PROVIDENCE, R.I. (WPRI) — A group of researchers from Brown University is teaming up with a team from Hasbro to design a smart, robotic companion to assist older people with simple but sometimes challenging tasks of everyday living.
The project is called ARIES (Affordable Robotic Intelligence for Elderly Support) and will use artificial intelligence to Hasbro’s current Joy for All Companion Pets. The pets are animatronic dogs and cats designed to provide interactive companionship, comfort and joy to older adults.
A Brown University spokesperson said the research team’s main goal is to develop additional capabilities for ARIES companions to help older adults with simple everyday tasks, such as finding lost objects, medication reminders or other tasks that can be challenging, especially for those who have dementia.
The project is supported by a 1 million dollar grant from the National Science Foundation and is led by Brown’s Humanity-Centered Robotic’s Initiative (HCRI).
“Hasbro did a great job developing a product that can provide comfort and joy for older people,” said Bertram Malle, a professor in Brown’s Department of Cognitive, Linguistic and Psychological Sciences and co-director of HCRI. “What we want to do now is leverage our expertise in cognitive and computer science to add capabilities to this robotic pet. Neither of us could do this on our own, but together we have the expertise to potentially develop something truly beneficial.”
Over the next three years, the university said the group plans to perform a variety of user studies to understand how ARIES might best assist older adults. The team will then work on developing and integrating a variety of artificial intelligence technologies meeting the identified needs of older adults.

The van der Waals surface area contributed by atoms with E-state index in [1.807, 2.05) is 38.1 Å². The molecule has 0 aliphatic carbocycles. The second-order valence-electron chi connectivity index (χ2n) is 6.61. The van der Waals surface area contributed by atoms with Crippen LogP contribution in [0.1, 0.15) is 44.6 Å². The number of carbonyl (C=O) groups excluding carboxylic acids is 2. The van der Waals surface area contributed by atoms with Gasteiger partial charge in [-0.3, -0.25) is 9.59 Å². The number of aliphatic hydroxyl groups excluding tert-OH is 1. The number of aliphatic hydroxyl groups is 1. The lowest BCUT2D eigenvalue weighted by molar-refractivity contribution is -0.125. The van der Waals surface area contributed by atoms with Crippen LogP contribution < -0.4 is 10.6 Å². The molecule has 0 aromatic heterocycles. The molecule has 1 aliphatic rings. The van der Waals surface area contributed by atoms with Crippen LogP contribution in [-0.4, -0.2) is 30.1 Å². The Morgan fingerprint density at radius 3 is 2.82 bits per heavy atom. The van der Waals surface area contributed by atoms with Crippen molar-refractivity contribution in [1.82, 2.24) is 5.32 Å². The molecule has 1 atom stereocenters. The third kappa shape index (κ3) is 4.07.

These identified needs could include:
- Keeping track of important objects around the house (such as keys or eyeglasses)
- Help the person remember important tasks (such as taking medication or doctors appointments)
- Enhancing safety
The University said the team will also study means of effective communication between the ARIES companion and users.
“The Joy for All Companion Pets currently make some realistic pet sounds and gestures,” Malle said. “We may want to expand those capacities and add intelligence to them, so the companions give meaningful clues – gestures, nudges, purrs – that help to guide users toward misplaced objects or let them know that it’s time to do something.”
Malle said the early user studies will play a key role in how the project unfolds.
“There are some things – like locating objects and taking medications – that we know from the literature people find useful,” he explained. “But in our first year we want to find out what other challenges people face that we don’t know about, and then see if we can develop technologies to address them.”
A Brown University spokesperson said one factor that researchers need to consider is the cost of the product.
“The ‘A’ in ARIES stands for ‘affordable,’ and that’s something we’re taking very seriously,” said Michael Littman, a computer science professor at Brown. “This is one of the important reasons Hasbro is a great industry partner for this project. The current Joy for All pets cost roughly $100 while similar robotic products can cost $5,000 to $6,000. We want the ARIES robot to be available to anyone who needs it.”
Ultimately, the university says the team hopes to complete a prototype and test it with target users by the end of the three project years. Researchers hope this product can complement the support elderly people receive from human caregivers.
“To us, this project really represents what we do at HCRI, which is to let societal needs drive technology development,” Malle said. “We know that caring for an aging population will be a tremendous challenge in the coming years, and we think technologies like ARIES could play a small but potentially important role in helping people meet that challenge.”